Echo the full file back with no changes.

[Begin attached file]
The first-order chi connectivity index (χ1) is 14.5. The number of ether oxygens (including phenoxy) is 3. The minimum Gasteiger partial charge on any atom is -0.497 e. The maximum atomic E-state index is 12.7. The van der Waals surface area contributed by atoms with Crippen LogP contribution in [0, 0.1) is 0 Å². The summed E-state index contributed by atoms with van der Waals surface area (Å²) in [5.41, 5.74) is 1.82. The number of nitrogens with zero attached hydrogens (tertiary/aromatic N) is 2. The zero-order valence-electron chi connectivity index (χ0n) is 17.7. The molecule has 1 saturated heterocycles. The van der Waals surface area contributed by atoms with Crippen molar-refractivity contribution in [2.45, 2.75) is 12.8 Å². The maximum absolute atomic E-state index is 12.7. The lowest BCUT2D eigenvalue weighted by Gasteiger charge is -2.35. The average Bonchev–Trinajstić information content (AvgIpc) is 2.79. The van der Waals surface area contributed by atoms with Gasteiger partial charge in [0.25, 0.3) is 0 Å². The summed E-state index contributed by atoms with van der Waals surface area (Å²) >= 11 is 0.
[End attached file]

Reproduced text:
The first-order chi connectivity index (χ1) is 14.5. The number of ether oxygens (including phenoxy) is 3. The minimum Gasteiger partial charge on any atom is -0.497 e. The maximum atomic E-state index is 12.7. The van der Waals surface area contributed by atoms with Crippen LogP contribution in [0, 0.1) is 0 Å². The summed E-state index contributed by atoms with van der Waals surface area (Å²) in [5.41, 5.74) is 1.82. The number of nitrogens with zero attached hydrogens (tertiary/aromatic N) is 2. The zero-order valence-electron chi connectivity index (χ0n) is 17.7. The molecule has 1 saturated heterocycles. The van der Waals surface area contributed by atoms with Crippen molar-refractivity contribution in [2.45, 2.75) is 12.8 Å². The maximum absolute atomic E-state index is 12.7. The lowest BCUT2D eigenvalue weighted by Gasteiger charge is -2.35. The average Bonchev–Trinajstić information content (AvgIpc) is 2.79. The van der Waals surface area contributed by atoms with Gasteiger partial charge in [0.25, 0.3) is 0 Å². The summed E-state index contributed by atoms with van der Waals surface area (Å²) >= 11 is 0.